News : New York's urban revolution to return to physical activity


News :

New York's urban revolution to return to physical activity


Image of cyclists walking through New York

Until 120 kilometers of pedestrian and bicycle lanes. This "outrage" is brewing in New York City to prepare for a return to normality after the coronavirus crisis, according to "StreetsBlog NYC". The mayor of the city, Bill de Blasio, thanks to a city council bill that will be approved next week, will have to get down to work for what will undoubtedly mean an urban revolution in one of the most famous cities and with highest population density in the world.

More space for greater distance

Council President Corey Johnson said in a statement that the goal is "to allocate more street space to pedestrians and bicyclists ... with a citywide goal of 75 miles (about 120 kilometers)." The fact that the city of New York is one of the hardest hit not only in the United States, but on the planet by the coronavirus, has caused the attention of law enforcement agencies to be diverted to another direction. "New Yorkers don't have the street space they need to maintain adequate social distance, which we know is essential in this public health crisis, "Johnson recently said.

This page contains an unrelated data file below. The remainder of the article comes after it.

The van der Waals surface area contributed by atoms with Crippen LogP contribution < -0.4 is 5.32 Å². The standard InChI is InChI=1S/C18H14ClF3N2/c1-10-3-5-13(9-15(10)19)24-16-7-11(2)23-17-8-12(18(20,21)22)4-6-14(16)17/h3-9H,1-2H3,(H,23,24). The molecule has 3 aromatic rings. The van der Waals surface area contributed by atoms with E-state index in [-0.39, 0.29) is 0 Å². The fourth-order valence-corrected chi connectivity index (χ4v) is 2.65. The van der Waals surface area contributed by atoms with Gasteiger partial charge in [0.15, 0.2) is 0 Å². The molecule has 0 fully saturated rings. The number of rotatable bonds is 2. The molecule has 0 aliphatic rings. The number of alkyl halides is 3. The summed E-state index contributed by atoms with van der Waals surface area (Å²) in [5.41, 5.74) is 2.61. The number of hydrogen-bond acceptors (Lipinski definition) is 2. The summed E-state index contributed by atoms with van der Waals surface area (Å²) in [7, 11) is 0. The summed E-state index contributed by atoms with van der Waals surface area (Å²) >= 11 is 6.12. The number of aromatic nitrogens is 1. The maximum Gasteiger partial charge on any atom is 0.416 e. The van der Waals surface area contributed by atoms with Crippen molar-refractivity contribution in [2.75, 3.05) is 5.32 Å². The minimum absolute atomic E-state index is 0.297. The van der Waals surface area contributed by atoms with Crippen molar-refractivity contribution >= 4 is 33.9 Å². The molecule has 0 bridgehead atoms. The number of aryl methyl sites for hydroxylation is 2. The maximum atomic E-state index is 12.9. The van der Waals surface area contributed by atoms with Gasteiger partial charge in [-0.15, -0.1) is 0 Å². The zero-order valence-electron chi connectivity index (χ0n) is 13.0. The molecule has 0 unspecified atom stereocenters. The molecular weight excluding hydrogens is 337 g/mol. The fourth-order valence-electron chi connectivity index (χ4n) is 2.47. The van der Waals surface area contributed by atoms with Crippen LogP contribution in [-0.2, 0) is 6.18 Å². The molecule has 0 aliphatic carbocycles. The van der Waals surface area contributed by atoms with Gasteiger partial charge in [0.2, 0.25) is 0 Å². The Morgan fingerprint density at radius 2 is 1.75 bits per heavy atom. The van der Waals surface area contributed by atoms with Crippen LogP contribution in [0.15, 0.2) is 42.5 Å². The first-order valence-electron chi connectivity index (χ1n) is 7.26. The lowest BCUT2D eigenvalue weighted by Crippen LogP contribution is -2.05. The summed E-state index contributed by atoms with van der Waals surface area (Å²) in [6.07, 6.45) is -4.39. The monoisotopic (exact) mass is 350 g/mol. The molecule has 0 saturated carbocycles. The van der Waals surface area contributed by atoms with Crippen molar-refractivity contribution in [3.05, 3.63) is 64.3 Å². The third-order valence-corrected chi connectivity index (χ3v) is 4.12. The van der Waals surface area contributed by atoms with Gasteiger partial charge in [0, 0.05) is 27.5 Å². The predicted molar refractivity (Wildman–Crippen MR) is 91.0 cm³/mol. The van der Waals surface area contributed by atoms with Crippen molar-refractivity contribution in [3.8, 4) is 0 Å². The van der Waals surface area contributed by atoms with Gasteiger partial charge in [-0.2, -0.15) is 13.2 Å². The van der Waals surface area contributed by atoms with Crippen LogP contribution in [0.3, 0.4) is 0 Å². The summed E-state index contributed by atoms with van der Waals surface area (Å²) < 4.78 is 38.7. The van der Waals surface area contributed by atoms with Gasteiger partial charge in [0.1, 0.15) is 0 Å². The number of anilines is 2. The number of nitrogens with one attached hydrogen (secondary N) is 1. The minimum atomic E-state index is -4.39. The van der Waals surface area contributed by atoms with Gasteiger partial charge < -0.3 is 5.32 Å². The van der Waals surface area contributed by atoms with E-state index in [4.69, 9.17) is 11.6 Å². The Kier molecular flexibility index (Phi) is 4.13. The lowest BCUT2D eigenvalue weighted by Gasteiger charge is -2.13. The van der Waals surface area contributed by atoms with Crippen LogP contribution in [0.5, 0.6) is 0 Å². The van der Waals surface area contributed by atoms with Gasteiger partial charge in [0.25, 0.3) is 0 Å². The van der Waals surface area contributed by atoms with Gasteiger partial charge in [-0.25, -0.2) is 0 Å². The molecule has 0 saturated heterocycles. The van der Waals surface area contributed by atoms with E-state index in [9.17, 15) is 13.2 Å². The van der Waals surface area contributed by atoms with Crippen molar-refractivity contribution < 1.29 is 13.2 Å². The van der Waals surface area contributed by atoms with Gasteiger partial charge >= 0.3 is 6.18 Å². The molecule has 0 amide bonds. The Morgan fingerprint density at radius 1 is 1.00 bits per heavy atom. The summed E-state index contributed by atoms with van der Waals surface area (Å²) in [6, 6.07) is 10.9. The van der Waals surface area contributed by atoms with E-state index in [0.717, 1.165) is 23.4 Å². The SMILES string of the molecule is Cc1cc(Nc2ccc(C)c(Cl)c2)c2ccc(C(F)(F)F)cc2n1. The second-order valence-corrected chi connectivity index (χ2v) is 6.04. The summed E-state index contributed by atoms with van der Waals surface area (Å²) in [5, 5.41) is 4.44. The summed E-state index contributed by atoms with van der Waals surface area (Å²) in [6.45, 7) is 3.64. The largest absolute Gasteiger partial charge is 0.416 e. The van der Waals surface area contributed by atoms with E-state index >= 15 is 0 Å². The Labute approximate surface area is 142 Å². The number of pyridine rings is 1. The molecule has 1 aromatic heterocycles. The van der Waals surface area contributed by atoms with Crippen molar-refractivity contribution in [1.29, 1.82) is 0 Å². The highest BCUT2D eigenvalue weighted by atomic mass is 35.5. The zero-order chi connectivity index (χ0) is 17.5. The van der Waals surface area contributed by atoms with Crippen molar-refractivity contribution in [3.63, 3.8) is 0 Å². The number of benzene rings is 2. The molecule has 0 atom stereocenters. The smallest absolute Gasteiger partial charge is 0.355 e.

"Although we want to work in collaboration with the administration to open the streets, this issue is so important and so urgent that we are taking legislative measures so that we can make it a reality," he added, giving absolute priority to this project so that the distance can be respected in a return to normality that is expected to be long and very staggered. The President of the Council has set the example of other cities that have already put this plan into action, such as Oakland where 74 permanent miles have been established of exclusive paths for pedestrians and cyclists.

The mayor demands a number of police officers to control it

The mayor has also firmly said that he will not open streets unless he can make sure that New York police enforce them, a condition that virtually no other city maintains. In Oakland and elsewhere, the city's transportation department has managed the open space with little staffing and few resources. But De Blasio will surely be forced to yield at this point in the coming days.

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